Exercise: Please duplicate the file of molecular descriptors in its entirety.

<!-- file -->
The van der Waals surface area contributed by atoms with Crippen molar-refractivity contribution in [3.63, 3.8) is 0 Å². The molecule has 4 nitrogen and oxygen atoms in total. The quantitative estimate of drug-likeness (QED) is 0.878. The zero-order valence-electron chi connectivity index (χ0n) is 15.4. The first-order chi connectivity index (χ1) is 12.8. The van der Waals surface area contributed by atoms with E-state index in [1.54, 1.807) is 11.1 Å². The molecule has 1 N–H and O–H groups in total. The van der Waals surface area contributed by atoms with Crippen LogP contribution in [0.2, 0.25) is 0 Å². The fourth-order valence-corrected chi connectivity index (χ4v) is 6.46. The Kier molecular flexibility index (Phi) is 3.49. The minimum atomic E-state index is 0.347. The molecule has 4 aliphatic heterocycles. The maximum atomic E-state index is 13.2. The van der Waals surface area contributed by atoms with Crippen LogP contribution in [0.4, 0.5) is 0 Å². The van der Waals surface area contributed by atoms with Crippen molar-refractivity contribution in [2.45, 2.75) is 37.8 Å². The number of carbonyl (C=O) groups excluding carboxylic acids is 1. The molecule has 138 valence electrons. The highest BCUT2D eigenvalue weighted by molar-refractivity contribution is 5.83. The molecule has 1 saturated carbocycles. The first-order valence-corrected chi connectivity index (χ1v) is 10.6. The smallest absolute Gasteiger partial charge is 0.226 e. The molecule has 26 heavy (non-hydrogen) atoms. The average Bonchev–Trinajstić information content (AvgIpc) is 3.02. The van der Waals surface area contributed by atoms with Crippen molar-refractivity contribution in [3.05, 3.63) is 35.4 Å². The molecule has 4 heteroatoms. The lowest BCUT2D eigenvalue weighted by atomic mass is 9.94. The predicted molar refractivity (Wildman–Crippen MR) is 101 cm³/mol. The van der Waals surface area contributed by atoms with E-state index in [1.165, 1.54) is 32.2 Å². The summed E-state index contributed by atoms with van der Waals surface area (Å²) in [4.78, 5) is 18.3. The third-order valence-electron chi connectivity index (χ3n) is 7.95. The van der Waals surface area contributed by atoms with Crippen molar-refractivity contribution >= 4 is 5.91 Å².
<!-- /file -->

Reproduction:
The van der Waals surface area contributed by atoms with Crippen molar-refractivity contribution in [3.63, 3.8) is 0 Å². The molecule has 4 nitrogen and oxygen atoms in total. The quantitative estimate of drug-likeness (QED) is 0.878. The zero-order valence-electron chi connectivity index (χ0n) is 15.4. The first-order chi connectivity index (χ1) is 12.8. The van der Waals surface area contributed by atoms with E-state index in [1.54, 1.807) is 11.1 Å². The molecule has 1 N–H and O–H groups in total. The van der Waals surface area contributed by atoms with Crippen LogP contribution in [0.2, 0.25) is 0 Å². The fourth-order valence-corrected chi connectivity index (χ4v) is 6.46. The Kier molecular flexibility index (Phi) is 3.49. The minimum atomic E-state index is 0.347. The molecule has 4 aliphatic heterocycles. The maximum atomic E-state index is 13.2. The van der Waals surface area contributed by atoms with Crippen LogP contribution in [0.4, 0.5) is 0 Å². The van der Waals surface area contributed by atoms with Crippen molar-refractivity contribution in [2.45, 2.75) is 37.8 Å². The number of carbonyl (C=O) groups excluding carboxylic acids is 1. The molecule has 138 valence electrons. The highest BCUT2D eigenvalue weighted by molar-refractivity contribution is 5.83. The molecule has 1 saturated carbocycles. The first-order valence-corrected chi connectivity index (χ1v) is 10.6. The smallest absolute Gasteiger partial charge is 0.226 e. The molecule has 26 heavy (non-hydrogen) atoms. The average Bonchev–Trinajstić information content (AvgIpc) is 3.02. The van der Waals surface area contributed by atoms with Crippen molar-refractivity contribution in [3.05, 3.63) is 35.4 Å². The molecule has 4 heteroatoms. The lowest BCUT2D eigenvalue weighted by atomic mass is 9.94. The predicted molar refractivity (Wildman–Crippen MR) is 101 cm³/mol. The van der Waals surface area contributed by atoms with E-state index in [1.165, 1.54) is 32.2 Å². The summed E-state index contributed by atoms with van der Waals surface area (Å²) in [4.78, 5) is 18.3. The third-order valence-electron chi connectivity index (χ3n) is 7.95. The van der Waals surface area contributed by atoms with Crippen molar-refractivity contribution >= 4 is 5.91 Å².